GWR Steam Railmotor and Trailer Project

Why Railmotors ?


Railmotors were not a GWR idea, nor were they first thought of in the 20th Century. Indeed railmotors had operated on what was to become part of the Great Western system as early as 1848 when the 'Fairfield' (pictured left), one of four similar vehicles designed by W. Bridges Adams, was used on the Bristol and Exeter Railway.

At the beginning of the 20th century various experiments were made, notably by the Taff Vale Railway, with battery-electric and petrol-electric railcars. Indeed the GWR itself produced a diagram for a petrol-engined vehicle as early as 1903, but this design was never to get further than the drawing board.

The heyday of the railmotor on the Great Western Railway then, began when a fleet of 99 steam-powered railmotors, of which our Railmotor No. 93 is one, was built between 1904 and 1908.

These were gradually withdrawn between 1914 and 1935. with many of the earlier withdrawals being converted into auto-trailers for push-pull working with suitably fitted locomotives.

Advantages and Disadvantages

The GWR steam railmotors were designed for specific purposes and had several advantages over conventional passenger trains consisting of coaches hauled by locomotives:

However there were also disadvantages, in particular:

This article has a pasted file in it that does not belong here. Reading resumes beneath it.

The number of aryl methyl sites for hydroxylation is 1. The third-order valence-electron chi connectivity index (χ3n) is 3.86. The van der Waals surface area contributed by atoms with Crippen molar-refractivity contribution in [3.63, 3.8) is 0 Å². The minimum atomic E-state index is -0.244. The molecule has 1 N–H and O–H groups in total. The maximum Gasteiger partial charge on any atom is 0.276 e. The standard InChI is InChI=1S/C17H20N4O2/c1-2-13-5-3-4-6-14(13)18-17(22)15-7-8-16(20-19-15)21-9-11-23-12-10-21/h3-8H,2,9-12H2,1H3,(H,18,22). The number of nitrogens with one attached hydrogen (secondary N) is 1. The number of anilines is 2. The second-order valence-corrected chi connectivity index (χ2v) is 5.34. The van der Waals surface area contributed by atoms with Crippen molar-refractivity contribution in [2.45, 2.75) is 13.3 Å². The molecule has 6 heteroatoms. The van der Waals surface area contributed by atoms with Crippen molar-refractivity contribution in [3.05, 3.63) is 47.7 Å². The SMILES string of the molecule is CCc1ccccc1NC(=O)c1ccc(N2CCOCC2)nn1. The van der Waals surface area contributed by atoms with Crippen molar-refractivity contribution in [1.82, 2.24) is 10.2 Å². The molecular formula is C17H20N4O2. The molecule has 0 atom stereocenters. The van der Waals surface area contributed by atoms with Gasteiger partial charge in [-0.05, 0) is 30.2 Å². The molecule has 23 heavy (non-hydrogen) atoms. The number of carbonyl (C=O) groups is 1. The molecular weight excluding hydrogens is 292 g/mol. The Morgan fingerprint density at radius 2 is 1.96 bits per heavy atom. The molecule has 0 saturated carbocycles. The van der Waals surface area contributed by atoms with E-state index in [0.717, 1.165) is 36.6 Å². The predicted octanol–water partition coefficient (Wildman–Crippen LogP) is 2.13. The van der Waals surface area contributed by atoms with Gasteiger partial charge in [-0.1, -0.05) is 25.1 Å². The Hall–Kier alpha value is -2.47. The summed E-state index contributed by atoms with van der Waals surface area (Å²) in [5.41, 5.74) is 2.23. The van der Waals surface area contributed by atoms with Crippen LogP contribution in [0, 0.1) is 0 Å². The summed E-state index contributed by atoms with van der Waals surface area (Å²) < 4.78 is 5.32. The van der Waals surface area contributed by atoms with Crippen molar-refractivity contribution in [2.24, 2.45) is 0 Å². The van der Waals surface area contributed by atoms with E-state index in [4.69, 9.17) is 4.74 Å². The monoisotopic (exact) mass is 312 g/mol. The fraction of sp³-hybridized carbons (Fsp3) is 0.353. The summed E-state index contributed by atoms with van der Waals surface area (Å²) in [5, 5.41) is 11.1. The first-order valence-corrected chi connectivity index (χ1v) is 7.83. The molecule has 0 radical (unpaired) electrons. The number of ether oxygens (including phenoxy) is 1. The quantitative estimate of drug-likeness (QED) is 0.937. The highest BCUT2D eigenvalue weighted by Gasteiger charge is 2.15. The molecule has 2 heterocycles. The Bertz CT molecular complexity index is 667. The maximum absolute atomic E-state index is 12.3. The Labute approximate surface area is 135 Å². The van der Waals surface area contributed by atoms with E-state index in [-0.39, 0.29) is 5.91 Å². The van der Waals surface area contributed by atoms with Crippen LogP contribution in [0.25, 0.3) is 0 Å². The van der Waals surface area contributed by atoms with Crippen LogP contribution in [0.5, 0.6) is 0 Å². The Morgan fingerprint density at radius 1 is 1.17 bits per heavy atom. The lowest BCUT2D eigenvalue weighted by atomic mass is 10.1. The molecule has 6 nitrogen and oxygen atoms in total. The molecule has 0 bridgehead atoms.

Some Social History

Railmotor and Passengers

The coming of the steam railmotor enabled the Great Western Railway to provide cheaply additional services between normal passenger trains, and also to provide extra intermediate stopping places. This led to a huge increase in people's ability to undertake local travel and consequently to greatly increased traffic. A report for the GWR Traffic Committee in January 1904 notes, for instance, that on the Chalford and Stonehouse Service “the carryings by the motor cars and the local passenger trains average 1,354 passengers per day and 474,000 per annum. Prior to the introduction of the cars the carryings were 194 per day and 68,000 per annum. This gives an increase of 597 per cent.” Remarkable changes indeed.





Probably the most historically-important project in railway preservation today
The Steam Railmotor Project
Great Western Society Limited
Didcot Railway Centre
Oxon OX11 7NJ
Registered Charity No. 272616